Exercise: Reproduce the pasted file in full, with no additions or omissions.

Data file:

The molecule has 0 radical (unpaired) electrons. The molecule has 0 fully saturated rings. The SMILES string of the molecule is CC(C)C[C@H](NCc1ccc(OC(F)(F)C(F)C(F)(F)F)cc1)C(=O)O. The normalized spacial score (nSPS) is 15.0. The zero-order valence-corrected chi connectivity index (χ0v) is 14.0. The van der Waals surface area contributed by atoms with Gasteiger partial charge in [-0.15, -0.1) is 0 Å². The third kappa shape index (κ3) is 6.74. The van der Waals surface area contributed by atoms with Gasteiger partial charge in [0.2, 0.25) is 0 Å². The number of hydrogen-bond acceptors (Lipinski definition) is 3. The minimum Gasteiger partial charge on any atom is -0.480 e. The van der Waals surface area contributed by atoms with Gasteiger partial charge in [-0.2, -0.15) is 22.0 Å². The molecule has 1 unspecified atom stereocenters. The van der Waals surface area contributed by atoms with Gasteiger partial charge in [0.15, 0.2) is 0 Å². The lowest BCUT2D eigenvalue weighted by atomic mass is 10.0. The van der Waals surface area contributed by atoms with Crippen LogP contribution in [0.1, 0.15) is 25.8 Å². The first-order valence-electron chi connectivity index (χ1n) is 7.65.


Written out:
The molecule has 0 radical (unpaired) electrons. The molecule has 0 fully saturated rings. The SMILES string of the molecule is CC(C)C[C@H](NCc1ccc(OC(F)(F)C(F)C(F)(F)F)cc1)C(=O)O. The normalized spacial score (nSPS) is 15.0. The zero-order valence-corrected chi connectivity index (χ0v) is 14.0. The van der Waals surface area contributed by atoms with Gasteiger partial charge in [-0.15, -0.1) is 0 Å². The third kappa shape index (κ3) is 6.74. The van der Waals surface area contributed by atoms with Gasteiger partial charge in [0.2, 0.25) is 0 Å². The number of hydrogen-bond acceptors (Lipinski definition) is 3. The minimum Gasteiger partial charge on any atom is -0.480 e. The van der Waals surface area contributed by atoms with Gasteiger partial charge in [-0.2, -0.15) is 22.0 Å². The molecule has 1 unspecified atom stereocenters. The van der Waals surface area contributed by atoms with Gasteiger partial charge in [0.15, 0.2) is 0 Å². The lowest BCUT2D eigenvalue weighted by atomic mass is 10.0. The van der Waals surface area contributed by atoms with Crippen LogP contribution in [0.1, 0.15) is 25.8 Å². The first-order valence-electron chi connectivity index (χ1n) is 7.65.